Sunday, 23 June 2013

Action in the North Atlantic 1943

This movie has more model ship action per foot of film than than perhaps any other movie ever made. It was conceived during the second World war to hi-light the contribution to the war effort of the merchant navy. Like many films of the period, it relies heavily on miniatures to tell the story, it not being possible to film on any real ships as they were all otherwise engaged.

The miniatures were filmed using a real horizon in Santa Barbara harbor.  Byron Haskin who was the head of the special effects department at Warner Brothers, mentions in a Directors Guild of America Oral History book, interviewed by Joe Adamson, that they strung wires across from Stearns Wharf to the shore at the yacht club with which to control the model convoy. The miniatures were built to 1 inch to the foot or 1/12 scale. He states there were as many as 450 separate miniatures used in the show. He goes on to say that there was a man in each ship controlling the steering of the small inboard motors. I suspect that the wires were for the background ships while the motorised ones were carving up the waves in the foreground. Jack Cosgrove was the supervisor for the miniature effects shoot.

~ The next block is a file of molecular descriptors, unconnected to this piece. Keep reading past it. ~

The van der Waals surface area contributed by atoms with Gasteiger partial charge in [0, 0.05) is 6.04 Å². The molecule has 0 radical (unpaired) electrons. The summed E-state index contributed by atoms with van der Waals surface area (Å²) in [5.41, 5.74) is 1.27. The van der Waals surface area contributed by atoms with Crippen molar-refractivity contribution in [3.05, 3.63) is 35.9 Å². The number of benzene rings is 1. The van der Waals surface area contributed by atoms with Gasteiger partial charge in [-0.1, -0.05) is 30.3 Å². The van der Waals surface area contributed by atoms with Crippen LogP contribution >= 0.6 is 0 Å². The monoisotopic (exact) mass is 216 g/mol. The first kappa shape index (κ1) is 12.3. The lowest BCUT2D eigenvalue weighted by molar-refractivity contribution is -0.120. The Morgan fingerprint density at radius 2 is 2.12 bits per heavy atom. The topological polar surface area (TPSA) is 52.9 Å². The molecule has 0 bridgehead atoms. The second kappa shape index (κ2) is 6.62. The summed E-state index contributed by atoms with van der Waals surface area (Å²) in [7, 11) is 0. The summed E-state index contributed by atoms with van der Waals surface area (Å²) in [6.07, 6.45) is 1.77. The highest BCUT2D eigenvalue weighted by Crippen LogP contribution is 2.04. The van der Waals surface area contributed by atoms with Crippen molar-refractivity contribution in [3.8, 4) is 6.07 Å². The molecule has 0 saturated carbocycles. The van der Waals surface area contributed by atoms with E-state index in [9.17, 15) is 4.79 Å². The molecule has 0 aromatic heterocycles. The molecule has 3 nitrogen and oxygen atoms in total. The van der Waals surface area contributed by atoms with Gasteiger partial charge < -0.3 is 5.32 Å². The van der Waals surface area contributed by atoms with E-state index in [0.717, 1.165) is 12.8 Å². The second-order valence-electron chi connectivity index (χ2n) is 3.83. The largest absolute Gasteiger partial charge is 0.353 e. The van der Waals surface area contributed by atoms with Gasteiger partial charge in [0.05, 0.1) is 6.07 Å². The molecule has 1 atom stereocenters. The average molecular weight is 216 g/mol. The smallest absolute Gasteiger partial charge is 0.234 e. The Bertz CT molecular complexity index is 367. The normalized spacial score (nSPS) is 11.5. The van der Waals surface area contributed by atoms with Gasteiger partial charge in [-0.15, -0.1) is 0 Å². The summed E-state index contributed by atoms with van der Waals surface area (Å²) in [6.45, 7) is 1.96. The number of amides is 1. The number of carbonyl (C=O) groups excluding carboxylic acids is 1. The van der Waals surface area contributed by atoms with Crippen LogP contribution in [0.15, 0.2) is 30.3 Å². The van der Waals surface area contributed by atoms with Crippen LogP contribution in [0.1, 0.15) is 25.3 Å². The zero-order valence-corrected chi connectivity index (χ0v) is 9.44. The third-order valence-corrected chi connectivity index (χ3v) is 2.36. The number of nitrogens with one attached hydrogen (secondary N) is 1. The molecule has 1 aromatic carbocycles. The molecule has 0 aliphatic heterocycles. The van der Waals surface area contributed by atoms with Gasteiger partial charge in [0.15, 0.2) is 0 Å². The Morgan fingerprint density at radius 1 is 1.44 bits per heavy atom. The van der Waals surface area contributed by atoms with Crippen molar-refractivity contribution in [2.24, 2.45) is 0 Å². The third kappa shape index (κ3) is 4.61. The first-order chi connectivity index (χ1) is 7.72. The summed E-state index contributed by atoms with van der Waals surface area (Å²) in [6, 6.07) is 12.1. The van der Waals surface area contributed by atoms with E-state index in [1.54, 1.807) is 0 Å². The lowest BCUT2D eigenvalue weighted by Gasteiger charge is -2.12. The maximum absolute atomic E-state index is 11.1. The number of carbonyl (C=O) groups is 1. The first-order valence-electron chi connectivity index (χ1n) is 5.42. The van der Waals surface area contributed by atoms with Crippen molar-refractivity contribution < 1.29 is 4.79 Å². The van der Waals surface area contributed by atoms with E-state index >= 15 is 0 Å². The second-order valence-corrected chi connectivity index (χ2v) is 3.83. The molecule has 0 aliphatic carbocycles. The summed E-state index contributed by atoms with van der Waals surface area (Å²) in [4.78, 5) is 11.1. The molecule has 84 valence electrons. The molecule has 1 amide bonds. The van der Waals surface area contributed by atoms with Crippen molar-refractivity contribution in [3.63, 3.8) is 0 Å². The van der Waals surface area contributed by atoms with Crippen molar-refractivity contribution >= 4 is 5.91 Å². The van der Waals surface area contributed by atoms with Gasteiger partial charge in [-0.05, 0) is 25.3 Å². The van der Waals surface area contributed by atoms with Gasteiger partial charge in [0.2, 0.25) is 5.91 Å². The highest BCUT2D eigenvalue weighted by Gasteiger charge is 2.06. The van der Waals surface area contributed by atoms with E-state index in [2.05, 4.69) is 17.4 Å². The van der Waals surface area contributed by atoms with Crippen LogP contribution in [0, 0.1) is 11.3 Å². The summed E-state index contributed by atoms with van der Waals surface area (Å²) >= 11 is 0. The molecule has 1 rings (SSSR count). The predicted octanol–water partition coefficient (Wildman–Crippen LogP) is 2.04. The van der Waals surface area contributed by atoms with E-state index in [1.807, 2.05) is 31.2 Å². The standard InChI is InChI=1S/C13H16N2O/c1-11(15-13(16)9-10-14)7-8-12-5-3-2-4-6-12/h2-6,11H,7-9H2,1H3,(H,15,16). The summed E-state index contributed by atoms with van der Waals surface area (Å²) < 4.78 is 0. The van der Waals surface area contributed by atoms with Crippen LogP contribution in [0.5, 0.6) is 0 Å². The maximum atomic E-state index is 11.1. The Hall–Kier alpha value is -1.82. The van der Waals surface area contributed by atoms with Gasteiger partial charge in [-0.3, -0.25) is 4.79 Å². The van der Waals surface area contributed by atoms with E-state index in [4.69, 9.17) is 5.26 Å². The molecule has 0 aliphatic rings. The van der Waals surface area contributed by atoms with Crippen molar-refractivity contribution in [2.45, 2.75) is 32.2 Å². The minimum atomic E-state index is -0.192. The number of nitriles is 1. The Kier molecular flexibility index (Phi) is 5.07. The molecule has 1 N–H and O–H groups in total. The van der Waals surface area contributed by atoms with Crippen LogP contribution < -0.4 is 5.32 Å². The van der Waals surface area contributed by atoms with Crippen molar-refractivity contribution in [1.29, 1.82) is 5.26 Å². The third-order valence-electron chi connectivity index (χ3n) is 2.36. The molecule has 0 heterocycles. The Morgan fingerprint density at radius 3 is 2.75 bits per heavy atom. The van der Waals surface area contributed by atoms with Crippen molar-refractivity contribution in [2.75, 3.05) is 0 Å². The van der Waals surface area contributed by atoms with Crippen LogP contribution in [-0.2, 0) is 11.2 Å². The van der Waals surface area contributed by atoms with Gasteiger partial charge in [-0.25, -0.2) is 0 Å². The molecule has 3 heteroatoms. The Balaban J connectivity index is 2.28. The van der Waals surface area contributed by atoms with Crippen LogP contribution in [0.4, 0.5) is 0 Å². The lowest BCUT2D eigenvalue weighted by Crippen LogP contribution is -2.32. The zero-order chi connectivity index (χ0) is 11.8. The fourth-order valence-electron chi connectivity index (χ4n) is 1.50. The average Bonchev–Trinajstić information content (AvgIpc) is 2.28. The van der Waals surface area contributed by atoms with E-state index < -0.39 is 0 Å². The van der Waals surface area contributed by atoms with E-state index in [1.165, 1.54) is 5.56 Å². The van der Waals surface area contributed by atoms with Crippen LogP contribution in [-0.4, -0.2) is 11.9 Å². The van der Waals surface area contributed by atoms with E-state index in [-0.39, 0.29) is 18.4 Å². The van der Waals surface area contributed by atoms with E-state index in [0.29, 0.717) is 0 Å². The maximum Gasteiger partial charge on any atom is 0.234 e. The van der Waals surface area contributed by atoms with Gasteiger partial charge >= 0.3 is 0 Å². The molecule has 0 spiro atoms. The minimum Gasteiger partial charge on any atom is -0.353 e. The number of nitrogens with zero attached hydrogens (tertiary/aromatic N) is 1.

The model work is really spectacular and always full of vigorous movement. There is a lot going on in the shots with a large number of ships in each frame of the convoy scenes. All the explosions are enhanced by a violent jarring and shaking of the camera blurring the footage which is quite effective. This effect was applied later by use of the optical printer.

All this adds up to it being one of all time great model ship movies.







































































































































































































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